|To get rid of an enemy, one must love him. - Leo Tolstoy|
No. 37, Part I, 21 February 1997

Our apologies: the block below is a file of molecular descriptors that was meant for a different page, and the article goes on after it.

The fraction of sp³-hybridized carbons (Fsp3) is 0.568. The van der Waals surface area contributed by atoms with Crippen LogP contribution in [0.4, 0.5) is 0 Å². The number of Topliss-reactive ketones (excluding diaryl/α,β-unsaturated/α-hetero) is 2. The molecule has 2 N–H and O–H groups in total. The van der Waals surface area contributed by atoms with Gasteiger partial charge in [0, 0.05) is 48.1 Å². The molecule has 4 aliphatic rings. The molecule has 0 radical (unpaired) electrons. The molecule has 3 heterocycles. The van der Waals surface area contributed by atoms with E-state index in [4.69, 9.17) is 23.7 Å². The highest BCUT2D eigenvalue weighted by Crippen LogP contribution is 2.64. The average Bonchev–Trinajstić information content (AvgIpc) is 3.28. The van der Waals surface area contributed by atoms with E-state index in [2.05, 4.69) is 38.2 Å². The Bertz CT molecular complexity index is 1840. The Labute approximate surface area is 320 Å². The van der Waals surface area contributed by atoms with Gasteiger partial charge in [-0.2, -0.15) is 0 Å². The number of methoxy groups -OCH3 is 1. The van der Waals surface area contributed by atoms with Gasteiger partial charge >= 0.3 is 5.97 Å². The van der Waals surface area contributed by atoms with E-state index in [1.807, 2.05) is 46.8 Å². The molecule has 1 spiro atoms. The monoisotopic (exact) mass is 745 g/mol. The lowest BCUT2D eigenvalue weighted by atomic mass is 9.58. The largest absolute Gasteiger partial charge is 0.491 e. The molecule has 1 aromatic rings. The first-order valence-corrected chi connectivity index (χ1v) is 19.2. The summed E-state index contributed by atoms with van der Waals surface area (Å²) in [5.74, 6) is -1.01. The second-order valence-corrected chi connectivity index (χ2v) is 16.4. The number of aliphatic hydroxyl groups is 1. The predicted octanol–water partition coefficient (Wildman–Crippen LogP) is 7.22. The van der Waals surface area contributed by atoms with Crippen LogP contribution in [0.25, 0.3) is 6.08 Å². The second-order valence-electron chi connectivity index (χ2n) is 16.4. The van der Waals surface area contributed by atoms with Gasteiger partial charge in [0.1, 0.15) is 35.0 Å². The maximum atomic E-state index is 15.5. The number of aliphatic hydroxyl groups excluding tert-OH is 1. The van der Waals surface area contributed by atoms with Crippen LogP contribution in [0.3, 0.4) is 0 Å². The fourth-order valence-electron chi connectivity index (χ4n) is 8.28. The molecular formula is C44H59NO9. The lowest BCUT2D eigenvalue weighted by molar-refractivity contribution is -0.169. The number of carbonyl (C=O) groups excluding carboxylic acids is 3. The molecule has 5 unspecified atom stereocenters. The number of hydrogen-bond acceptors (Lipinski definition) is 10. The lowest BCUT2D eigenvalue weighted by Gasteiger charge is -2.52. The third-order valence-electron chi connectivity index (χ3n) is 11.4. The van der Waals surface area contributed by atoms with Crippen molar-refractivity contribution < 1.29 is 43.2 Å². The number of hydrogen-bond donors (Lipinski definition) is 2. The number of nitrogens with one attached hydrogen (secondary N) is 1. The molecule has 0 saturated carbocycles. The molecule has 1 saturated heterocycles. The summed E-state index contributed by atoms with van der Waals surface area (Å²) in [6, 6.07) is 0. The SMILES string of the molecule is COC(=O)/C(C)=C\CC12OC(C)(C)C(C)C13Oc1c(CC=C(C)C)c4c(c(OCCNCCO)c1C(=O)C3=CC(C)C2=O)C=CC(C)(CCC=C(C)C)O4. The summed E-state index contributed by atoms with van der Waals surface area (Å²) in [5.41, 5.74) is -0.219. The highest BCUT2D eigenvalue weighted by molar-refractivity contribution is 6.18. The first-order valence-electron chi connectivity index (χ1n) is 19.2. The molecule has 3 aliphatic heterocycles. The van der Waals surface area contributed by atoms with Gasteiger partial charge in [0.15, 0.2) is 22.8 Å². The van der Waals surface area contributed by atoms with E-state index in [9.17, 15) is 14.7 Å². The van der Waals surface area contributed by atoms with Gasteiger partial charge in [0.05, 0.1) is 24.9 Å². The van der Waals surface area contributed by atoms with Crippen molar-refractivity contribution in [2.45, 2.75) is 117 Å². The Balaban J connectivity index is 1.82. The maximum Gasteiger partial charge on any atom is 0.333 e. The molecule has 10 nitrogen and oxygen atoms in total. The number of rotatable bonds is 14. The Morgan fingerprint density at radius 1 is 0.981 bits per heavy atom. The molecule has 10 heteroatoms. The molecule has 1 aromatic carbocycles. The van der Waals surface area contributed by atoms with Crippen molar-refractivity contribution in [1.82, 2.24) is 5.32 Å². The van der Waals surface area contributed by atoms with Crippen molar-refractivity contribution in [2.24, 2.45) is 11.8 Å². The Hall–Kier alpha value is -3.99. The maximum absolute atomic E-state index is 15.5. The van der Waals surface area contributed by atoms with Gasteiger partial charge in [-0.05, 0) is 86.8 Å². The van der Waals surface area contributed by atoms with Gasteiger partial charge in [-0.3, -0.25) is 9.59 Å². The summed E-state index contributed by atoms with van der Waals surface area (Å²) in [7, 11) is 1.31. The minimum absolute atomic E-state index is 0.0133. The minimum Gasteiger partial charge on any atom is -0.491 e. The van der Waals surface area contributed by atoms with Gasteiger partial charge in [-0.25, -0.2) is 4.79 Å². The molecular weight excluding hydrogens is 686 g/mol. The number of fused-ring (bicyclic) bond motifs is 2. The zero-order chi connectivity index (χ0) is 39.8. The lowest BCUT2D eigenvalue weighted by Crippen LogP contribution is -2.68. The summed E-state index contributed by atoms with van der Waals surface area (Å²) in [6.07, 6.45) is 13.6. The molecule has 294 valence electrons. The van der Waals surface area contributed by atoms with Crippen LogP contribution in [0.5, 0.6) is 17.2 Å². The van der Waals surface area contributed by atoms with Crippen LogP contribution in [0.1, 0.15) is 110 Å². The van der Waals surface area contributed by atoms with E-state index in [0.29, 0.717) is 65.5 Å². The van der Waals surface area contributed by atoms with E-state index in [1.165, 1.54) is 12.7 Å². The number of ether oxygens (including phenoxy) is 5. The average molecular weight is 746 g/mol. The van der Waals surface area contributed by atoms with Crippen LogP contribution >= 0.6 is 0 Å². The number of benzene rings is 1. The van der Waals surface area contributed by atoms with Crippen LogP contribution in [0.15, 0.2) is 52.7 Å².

This is Part I of the Open Media Research Institute's Daily Digest. Part I is a compilation of news concerning Russia, Transcaucasia and Central Asia. Part II, covering Central, Eastern, and Southeastern Europe is distributed simultaneously as a second document. Back issues of the OMRI Daily Digest, and other information about OMRI, are available through OMRI's WWW pages: http://www.omri.cz/Index.html ________________________________________________________________________ ++++++++++++++++++++++++++++++++++++++++++++++++++++++++++++++++++++++++ In the 21 February issue of OMRI's journal, TRANSITION: DISSIDENTS -- THEN AND NOW - Reshaping Dissident Ideals for Post-Communist Times - How Rude pravo 'Helped' Get Charter 77 off the Ground - In Poland, A Long-Standing Tradition of Resistance PLUS... - CENTRAL ASIA: The Gordian Knot of Energy - BOSNIA-HERZEGOVINA: Janusz Bugajski on Stabilizing Partition with SFOR - VIEWPOINT: Vladimir Shlapentokh on Creating 'The Russian Dream' After Chechnya For subscription information about OMRI's new monthly, send an e-mail message to email@example.com ________________________________________________________________________ ++++++++++++++++++++++++++++++++++++++++++++++++++++++++++++++++++++++++ RUSSIA ALBRIGHT OFFERS NEW PROPOSAL IN MOSCOW . . . U.S. Secretary of State Madeleine Albright arrived in Moscow on 20 February for talks with Russian Foreign Minister Yevgenii Primakov and Prime Minister Viktor Chernomyrdin, international agencies reported. Albright presented Primakov with a new proposal to freeze conventional forces at current levels in Belarus, the Czech Republic, Hungary, Poland, Slovakia, western Ukraine, and the Russian enclave of Kaliningrad, AFP reported. The same day, the proposal was released at the ongoing CFE talks in Vienna. Albright described her talks with Primakov as "serious and constructive," Reuters reported, while Primakov said Russia was doing everything it could to "minimize the negative consequences" of NATO expansion. On 21 February, Albright met with President Boris Yeltsin. -- Peter Rutland . . . REACTIONS UNCERTAIN. The revision of the 1990 CFE treaty which Albright proposed could qualify as the sort of "binding treaty" that Russia has been insisting on, enabling Moscow to acquiesce in NATO expansion while saving face. On the other hand, Moscow may still insist on a binding commitment not to deploy nuclear weapons in the zone--which NATO is unlikely to concede. Also, the new proposal does not address the question of the construction of new bases or the deployment of new NATO forces in Eastern Europe (within the force ceilings), issues of concern to Moscow. Russia continues to look for differences between the NATO allies. Italian Foreign Minister Lamberto Dini was visiting Moscow on 20 February, and he said that "From Italy's point of view, the eventual NATO expansion can only take place with the consensus of Russia and not against its will." Dini, like German Foreign Minister Klaus Kinkel earlier this week, was able to talk to President Yeltsin by phone but not to meet him. -- Peter Rutland SENIOR FSB OFFICER FIRED. President Yeltsin has issued a surprise decree dismissing Federal Security Service Deputy Director Col.-Gen. Anatolii Trofimov, Radio Rossii reported on 20 February. Trofimov, who was also head of the Moscow and Moscow Oblast division of the FSB, was reportedly fired for "inadequate performance" and "gross violations" revealed by a recent Auditing Chamber investigation. ORT, however, quoted the head of the Auditing Chamber as expressing surprise that its audit could have provided grounds for Trofimov's dismissal. NTV noted that the firing followed a recent scandal involving drug dealing by FSB officers in Moscow (see OMRI Daily Digest, 20 February 1996). It also speculated that Trofimov might have incurred the wrath of Moscow Mayor Yurii Luzhkov over a corruption expose in Novaya gazeta based on FSB sources. Trofimov was known for his hard line on dissidents and human rights activists. -- Penny Morvant BAGLAI ELECTED CHAIRMAN OF CONSTITUTIONAL COURT. The Constitutional Court elected Marat Baglai, who turns 66 on 13 March, as its new chairman on 20 February, Rossiiskie vesti reported. The former Chairman Vladimir Tumanov retired when he turned 70, the age limit for the position. Twelve of the court's current 18 members supported Baglai. Yeltsin has proposed that Mikhail Fedotov fill the court position vacated by Tumanov and he is awaiting Federation Council approval. Baglai joined the court in February 1995, after serving as the rector of the Academy of Labor and Social Relations for 18 years. Baglai has made it clear that he does not support any efforts to radically rewrite the constitution in order to reduce the president's powers. NTV described him as moderate who does not like to get involved in politics. Kommersant-Daily on 21 February noted that he is a close associate of former Chairman Tumanov, who worked assiduously to keep the court from conflicting with the president. Yeltsin quickly congratulated Baglai after his election. -- Robert Orttung RUSSIAN ORTHODOX CHURCH COUNCIL EXCOMMUNICATES YAKUNIN, FILARET. The Russian Orthodox Church's High Clerical Council resolved on 20 February to excommunicate former priest and Duma deputy Gleb Yakunin and former Metropolitan Filaret (Mikhail Denisenko), NTV reported. Yakunin was defrocked in 1993 for ignoring a ban on priests running for election to the Russian parliament. Yakunin believes the move was revenge for his charge that senior Orthodox priests cooperated with the KGB during the Soviet era. Filaret, defrocked in 1992, is now patriarch of the independent Ukrainian Orthodox Church-Kiev Patriarchate, the second largest church in Ukraine. The Council, which opened in Moscow on 18 February, also heard a recommendation from a commission considering the question of canonizing Russia's last tsar, Nicholas II. Metropolitan Yuvenalii said the commission had not found sufficient basis for his canonization, and the Council referred the issue to a wider church assembly for further consideration. -- Penny Morvant DUMA CONSIDERS BILLS ON PORNOGRAPHY, COSSACKS. The Duma on 20 February approved in the first reading a bill limiting the circulation of pornographic materials, NTV and ORT reported. The bill provides for sex- related products to be sold only in places licensed by the authorities and restricts the times when pornographic films can be shown on television (see OMRI Daily Digest, 11 February 1997). The vote followed a heated debate, with some deputies opposing the draft on the grounds that it would give legal status to pornography and contribute to the moral degradation of society. The same day, the deputies also passed in the first reading a bill on the Cossacks. The law lays out the procedure for registering Cossack communities and calling up Cossacks for military service. It describes Cossacks as "a community of people...with their own traditions, areas of residence, culture, economic system, and a special attitude toward army service and their relationship with the state," ITAR-TASS reported. -- Penny Morvant NATIONWIDE RADIO BROADCASTING COMING TO AN END? The managers of several nationwide radio stations--including Radio Rossii, Mayak, Golos Rossii-- said on 20 February that state-owned radio broadcasting is gradually dying, ITAR-TASS reported. The radio stations have been forced to significantly reduce their air time after severe cuts in federal budget subsidies. Mayak, currently a round-the-clock broadcaster, must reduce its broadcast time to 14 hours a day. Mayak news director Vladimir Povoliayev said commercial radio cannot fill the gap because it is not profitable to broadcast to small towns and villages. Mayak usually spends 80% of its state subsidies just to cover its nationwide signal transmission. The station managers also expressed their support for the communication workers who are planning to go on strike on 27 March to protest wage arrears. -- Nikolai Iakoubovski LEBED'S BROTHER AUDITS CITY GOVERNMENT WITH MACHINE GUNS. Khakasiya Governor Aleksei Lebed on 20 February ordered machine gun-toting officers from the local Interior Ministry branch to confiscate financial documents from the city hall of Sayanogorsk, the republic's second largest city, ITAR-TASS reported. Sayanogorsk Mayor Sergei Bondarenko denounced the seizure as a gross violation of the law on local government since he and his deputies were willing to cooperate with the audit. While the raid was under way, Lebed ordered the closure of the local TV and radio station, according to station Director Venyamin Striga. Meanwhile, a group of investors in the recently bankrupted Sayany Bank ran into police obstacles when they tried to formally request the legislature to explain why some of the bank's former directors are now under consideration for positions in Lebed's cabinet. -- Robert Orttung KALASHNIKOV ANNIVERSARY. An exhibition opened in Moscow on 20 February marking the 50th anniversary of the introduction of the Kalashnikov light machine gun, Reuters reported. The 77-year old inventor of the AK- 47, former Sgt. Mikhail Kalashnikov, attended the opening. More than 70 million Kalashnikovs have been produced in some 100 different versions and are currently used by the armies of 55 countries. The AK-47 is renowned for its reliability and ease of use. It is available on the black market from Chechnya to Angola for as little as $150. Russia is now producing a version with 5.56 mm NATO-compatible ammunition. -- Peter Rutland KURDISH ACTIVITIES IN MOSCOW. The self-styled Kurdish Parliament in Exile has organized two conferences in Moscow, Milliyet reported on 21 February. Turkey, which alleges that the parliament was created by the separatist Kurdistan Workers' Party (PKK), has repeatedly attempted to prevent such events form taking place. The latest gathering on 20 February was hosted by the Duma Geopolitical Committee and reputedly attended by Kurdish deputies from Russia, Georgia, Ukraine, Belarus, Bulgaria, Greece, Serbia, and Cyprus. The paper also reported that the PKK plans to start up a radio station in Moscow. -- Lowell Bezanis GOVERNMENT APPROVES NEW TAX CODE. The government has approved the new drafts of the second, third, and fourth parts of the new tax code, ITAR- TASS and Kommersant-Daily reported on 20-21 February. The code, which will now be submitted to the Duma, would reduce the number of taxes from some 200 to 32; cut the profit tax rate by 2% and cancel the sales tax; switche the tax burden from industry to individuals; increase the taxation of commercial banks; and eliminate all tax privileges. The total loss of the consolidated budget's revenue due to various tax privileges is estimated at 163 trillion rubles ($29 billion at the current exchange rate). Finance Minister Aleksandr Livshits said that a drastic cut in the number of tax benefits in the new tax code can help increase budgetary revenue by 70 trillion rubles a year, ITAR-TASS reported on 18 February. -- Natalia Gurushina FINANCE MINISTRY ON REGIONAL EUROBOND ISSUES. The Finance Ministry has prepared a draft resolution on regional eurobond issues, Nezavisimaya gazeta reported on 20 February. The resolution stipulates that only those regions that have obtained an international credit rating and do not receive financial support from the government will be allowed to issue eurobonds; the total volume of annual external borrowing and the total debt-servicing costs of regions that issue the bonds should not exceed 30% and 15% of regional budgetary revenue, respectively; and the income from operations with regional eurobonds will be subject to a 15% tax. The demands have drawn a negative reaction from regional leaders, who say that no region will be able to float eurobonds under such conditions. -- Natalia Gurushina TRANSCAUCASIA AND CENTRAL ASIA RUSSIAN PARLIAMENT TO INVESTIGATE ALLEGED ILLEGAL ARMS SUPPLIES TO ARMENIA . . . The Russian State Duma on 19 February assigned three of its standing committees to investigate Minister for Relations with the CIS Aman Tuleev's allegations that Russia has illegally supplied $50 million worth of arms to Armenia over the past year (see OMRI Daily Digest, 17 February 1997), RFE/RL and Noyan Tapan reported. The motion was submitted by Communist deputy Nikolai Bindyukov. Several deputies, including deputies from the liberal Yabloko faction and the leftist Narodovlastie group, argued that an open discussion of the issue could harm Russian-Armenian relations. Russian ultranationalist leader Vladimir Zhirinovsky said that it is in Russia's interests to offer military aid to its "strategic ally Armenia...even for free, if necessary." -- Emil Danielyan . . . AMID AZERBAIJAN'S ACCUSATIONS OF CEASEFIRE VIOLATION. Azerbaijani President Heidar Aliev has charged that by "illegally" receiving military equipment, Armenia has violated the May 1994 Nagorno-Karabakh ceasefire agreement, RFE/RL reported. Georgian President Eduard Shevardnadze said in Baku that he does not exclude the possibility that the alleged arms supplies were delivered to Armenia from Russian military bases stationed in Georgia, Turan reported on 20 February. Shevardnadze claimed that a "group of servicemen" has been arrested in Georgia on suspicion of illegal weapons sales to Armenia. -- Emil Danielyan LITHUANIAN PRESIDENT IN UZBEKISTAN. Algirdas Brazauskas and his Uzbek counterpart, Islam Karimov, signed several agreements on legal aid and transportation in Tashkent on 20 February, ELTA and BNS reported. Karimov praised Lithuania as an "extremely reliable partner," adding that he supports Lithuania's bid to join NATO. He also said the two countries see eye to eye on "virtually everything." Lithuania and Uzbekistan aim to increase trade cooperation. Bilateral trade turnover doubled last year to $66 million; Uzbek firms currently owe their Lithuanian counterparts $6 million. -- Lowell Bezanis COMMITTEE TO PROTECT JOURNALISTS CRITICIZES KYRGYZ PRESIDENT. The Committee to Protect Journalists has expressed "grave concern about reports of increasing harassment of the independent press in Kyrgyzstan" in a letter sent to Kyrgyz President Askar Akayev, RFE/RL reported on 20 February. The letter criticized the Justice Ministry's decision to shut down the newspaper Kriminal and the legal action threatened against Ryspek Omurzakov -- a reporter who was earlier given a suspended sentence for insulting the president -- for his coverage of opposition figure Topchubek Turgunaliev's trial. -- Lowell Bezanis [As of 12:00 CET] Compiled by Victor Gomez ------------------------------------------------------------------------ Copyright (c) 1997 Open Media Research Institute, Inc. 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